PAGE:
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Standard Chartered Bank Korea Under Fire for Paying Excessive Dividends and Service Fees to Parent Firm
Planning to Pay 500 Bil. Won in Interim Dividend in 2019
Standard Chartered Bank Korea Under Fire for Paying Excessive Dividends and Service Fees to Parent Firm
  • By Yoon Young-sil
  • April 1, 2019, 10:31
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Standard Chartered Bank Korea is under fire for deciding to pay 500 billion won (US$440 million) in interim dividends this year and paying excessive service fees to its parent company in London.

Standard Chartered Bank Korea, which has been criticized for excessive dividend payouts, is under fire for deciding to pay 500 billion won (US$440 million) in interim dividends this year and paying excessive service fees to its parent company in London.

Early this year, the bank decided to pay an interim dividend of 500 billion won this year. The amount is excessively large, given that its net profit has been less than 300 billion won (US$264 million) a year in recent years.

Last year, the bank earned 224.4 billion won (US$197 million) in net profit and decided to pay 112 billion won, half of the net profit, in final dividends. In 2015, the bank came under fire for paying 500 billion won in dividends, although it posted a negative net profit. In 2016, it earned 223.6 billion won in net profit and paid out 80 billion won in dividends. In 2017, its dividend payouts amounted to 125 billion won, about 45 percent of its net profit of 277 billion won.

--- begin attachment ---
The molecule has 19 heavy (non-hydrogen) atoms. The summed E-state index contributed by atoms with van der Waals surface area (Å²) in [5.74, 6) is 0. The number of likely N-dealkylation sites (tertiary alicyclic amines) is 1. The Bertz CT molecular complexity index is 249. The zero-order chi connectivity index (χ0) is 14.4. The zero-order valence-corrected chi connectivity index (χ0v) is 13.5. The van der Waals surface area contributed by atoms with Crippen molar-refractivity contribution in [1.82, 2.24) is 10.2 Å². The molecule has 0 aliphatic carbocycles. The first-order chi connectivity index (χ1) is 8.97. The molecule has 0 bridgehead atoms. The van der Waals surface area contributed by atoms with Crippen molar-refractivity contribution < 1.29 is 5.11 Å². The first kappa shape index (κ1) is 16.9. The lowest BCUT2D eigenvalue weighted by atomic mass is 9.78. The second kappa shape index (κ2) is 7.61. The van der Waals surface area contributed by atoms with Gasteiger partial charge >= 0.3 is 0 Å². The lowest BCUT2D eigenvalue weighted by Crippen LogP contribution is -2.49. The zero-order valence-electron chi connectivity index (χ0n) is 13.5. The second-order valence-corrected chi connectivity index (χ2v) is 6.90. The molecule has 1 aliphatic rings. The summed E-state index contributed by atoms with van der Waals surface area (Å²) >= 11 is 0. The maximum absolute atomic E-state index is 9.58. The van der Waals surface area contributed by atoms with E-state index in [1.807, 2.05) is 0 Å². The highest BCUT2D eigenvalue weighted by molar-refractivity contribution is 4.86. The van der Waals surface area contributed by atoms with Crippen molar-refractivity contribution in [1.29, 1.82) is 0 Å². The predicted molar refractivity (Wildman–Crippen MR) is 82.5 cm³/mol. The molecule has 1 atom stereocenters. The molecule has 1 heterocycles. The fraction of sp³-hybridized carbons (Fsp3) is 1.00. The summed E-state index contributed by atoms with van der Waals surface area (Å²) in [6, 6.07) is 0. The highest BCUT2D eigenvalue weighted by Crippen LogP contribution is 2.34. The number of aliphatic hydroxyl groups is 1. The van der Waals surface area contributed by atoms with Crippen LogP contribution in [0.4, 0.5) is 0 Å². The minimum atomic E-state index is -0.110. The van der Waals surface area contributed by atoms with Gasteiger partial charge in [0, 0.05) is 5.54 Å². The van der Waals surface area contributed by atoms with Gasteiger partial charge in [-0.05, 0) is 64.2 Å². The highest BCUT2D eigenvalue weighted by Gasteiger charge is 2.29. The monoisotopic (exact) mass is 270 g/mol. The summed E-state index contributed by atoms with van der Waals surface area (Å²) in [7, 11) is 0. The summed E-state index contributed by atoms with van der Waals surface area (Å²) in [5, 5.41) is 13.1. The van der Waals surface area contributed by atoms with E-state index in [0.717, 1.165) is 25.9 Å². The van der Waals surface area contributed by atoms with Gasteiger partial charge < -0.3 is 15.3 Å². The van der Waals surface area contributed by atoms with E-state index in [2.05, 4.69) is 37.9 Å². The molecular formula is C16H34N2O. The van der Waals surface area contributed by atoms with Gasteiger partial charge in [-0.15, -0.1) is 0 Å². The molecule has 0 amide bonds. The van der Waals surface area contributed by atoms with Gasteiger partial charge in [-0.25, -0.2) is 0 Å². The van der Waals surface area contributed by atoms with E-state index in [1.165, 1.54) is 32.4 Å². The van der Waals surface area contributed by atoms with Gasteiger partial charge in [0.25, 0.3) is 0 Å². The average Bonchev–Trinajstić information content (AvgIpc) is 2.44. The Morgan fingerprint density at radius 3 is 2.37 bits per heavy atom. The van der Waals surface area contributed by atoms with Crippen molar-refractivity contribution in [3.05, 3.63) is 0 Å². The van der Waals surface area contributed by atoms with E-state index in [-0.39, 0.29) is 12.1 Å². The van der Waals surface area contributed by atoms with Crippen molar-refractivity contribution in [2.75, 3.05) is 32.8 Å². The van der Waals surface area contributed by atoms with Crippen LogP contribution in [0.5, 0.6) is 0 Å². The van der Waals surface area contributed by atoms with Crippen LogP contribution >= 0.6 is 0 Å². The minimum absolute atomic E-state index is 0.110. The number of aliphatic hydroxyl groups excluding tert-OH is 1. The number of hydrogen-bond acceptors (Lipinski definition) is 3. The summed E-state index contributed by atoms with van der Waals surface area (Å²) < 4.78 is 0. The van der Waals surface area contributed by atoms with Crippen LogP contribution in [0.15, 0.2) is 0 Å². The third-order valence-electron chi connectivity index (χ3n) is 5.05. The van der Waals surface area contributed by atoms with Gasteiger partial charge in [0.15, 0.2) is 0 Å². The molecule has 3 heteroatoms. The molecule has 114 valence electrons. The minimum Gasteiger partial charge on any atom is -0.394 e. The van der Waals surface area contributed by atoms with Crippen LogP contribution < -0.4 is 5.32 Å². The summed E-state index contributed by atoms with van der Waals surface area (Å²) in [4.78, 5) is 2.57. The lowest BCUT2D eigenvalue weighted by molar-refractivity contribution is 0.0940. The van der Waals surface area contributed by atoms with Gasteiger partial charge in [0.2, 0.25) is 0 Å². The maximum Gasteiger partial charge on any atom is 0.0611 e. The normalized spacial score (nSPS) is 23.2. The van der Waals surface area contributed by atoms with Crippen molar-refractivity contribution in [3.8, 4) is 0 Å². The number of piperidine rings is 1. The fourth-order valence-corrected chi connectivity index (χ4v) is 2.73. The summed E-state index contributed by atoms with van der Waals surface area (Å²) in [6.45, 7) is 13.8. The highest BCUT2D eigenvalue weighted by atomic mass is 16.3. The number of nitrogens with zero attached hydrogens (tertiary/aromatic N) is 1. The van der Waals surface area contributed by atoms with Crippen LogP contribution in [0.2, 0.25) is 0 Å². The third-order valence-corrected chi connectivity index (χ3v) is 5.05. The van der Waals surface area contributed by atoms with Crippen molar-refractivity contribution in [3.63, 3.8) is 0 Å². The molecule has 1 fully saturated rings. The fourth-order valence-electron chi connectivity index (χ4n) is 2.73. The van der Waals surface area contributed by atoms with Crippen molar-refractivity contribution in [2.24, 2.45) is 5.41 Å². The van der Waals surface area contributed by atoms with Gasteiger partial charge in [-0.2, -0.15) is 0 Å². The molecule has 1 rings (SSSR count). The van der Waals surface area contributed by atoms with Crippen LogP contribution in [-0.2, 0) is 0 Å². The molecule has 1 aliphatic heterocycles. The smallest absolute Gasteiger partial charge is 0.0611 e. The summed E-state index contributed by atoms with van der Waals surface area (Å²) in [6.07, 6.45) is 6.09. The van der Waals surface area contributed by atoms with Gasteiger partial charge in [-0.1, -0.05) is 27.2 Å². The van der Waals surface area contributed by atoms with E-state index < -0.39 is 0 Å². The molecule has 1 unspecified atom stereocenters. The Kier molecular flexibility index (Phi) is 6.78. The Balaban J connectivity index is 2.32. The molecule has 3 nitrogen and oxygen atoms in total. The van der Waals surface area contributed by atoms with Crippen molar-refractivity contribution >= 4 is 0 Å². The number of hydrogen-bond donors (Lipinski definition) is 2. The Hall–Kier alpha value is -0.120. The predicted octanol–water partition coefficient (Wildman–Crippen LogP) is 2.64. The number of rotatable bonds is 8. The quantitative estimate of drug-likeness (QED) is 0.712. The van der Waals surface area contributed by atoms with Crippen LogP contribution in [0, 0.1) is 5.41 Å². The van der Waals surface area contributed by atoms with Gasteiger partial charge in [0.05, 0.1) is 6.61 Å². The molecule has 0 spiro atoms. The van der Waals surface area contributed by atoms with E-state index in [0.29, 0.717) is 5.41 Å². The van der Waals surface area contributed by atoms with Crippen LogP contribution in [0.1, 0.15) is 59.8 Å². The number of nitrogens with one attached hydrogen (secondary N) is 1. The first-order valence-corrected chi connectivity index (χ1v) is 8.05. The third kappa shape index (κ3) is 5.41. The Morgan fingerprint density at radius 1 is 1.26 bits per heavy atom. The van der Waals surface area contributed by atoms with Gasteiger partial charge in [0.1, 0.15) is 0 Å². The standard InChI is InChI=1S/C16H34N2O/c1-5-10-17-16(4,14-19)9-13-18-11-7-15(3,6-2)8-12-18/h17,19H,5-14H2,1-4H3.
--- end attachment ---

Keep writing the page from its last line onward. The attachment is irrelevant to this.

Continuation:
Compared with the dividend payout trend in recent years, the bank’s decision to pay 500 billion won in interim dividend this year is excessive.

The bank is also criticized for paying excessive service fees to its parent company. Last year, it paid 166 billion won (US$146 million) in service fees, up as much as 38 percent from 119.90 billion won (US$105.45 million) a year earlier, according to the Financial Supervisory Service on March 31.

The service fees include consultancy fees and brand royalties paid by Standard Chartered Bank Korea to SC Group. Of the total, consultancy fees amounted to 125 billion won (US$110 million), up 10.7 percent from 112.9 billion won in 2017. The bank said consultancy fees are determined in consultation with the National Tax Service based on the Advance Pricing Arrangement (APA) regime stipulated in the Korean tax laws.

Financial industry sources suspect that Standard Chartered Bank Korea increased its service fees in order to increase its payment to its parent company without causing a controversy over the outflow of national wealth.

During a recent National Policy Committee of the National Assembly, Democratic Party lawmaker Kim Byung-wook pointed out that Citibank Korea and Standard Chartered Bank Korea paid out an excessive amount of dividends. Regarding this, Yoon Seok-hun, governor of the Financial Supervisory Service (FSS), said, “Citibank Korea and Standard Chartered Bank Korea paid out a bit much (of dividends). They somewhat created market jitters and teetering.”

The FSS has recently undertaken a management evaluation of Citibank Korea, which allocated a total of 934.10 billion won (US$821.55 million) for dividend payouts last year, more than three times larger than its net profit of 307.4 billion won.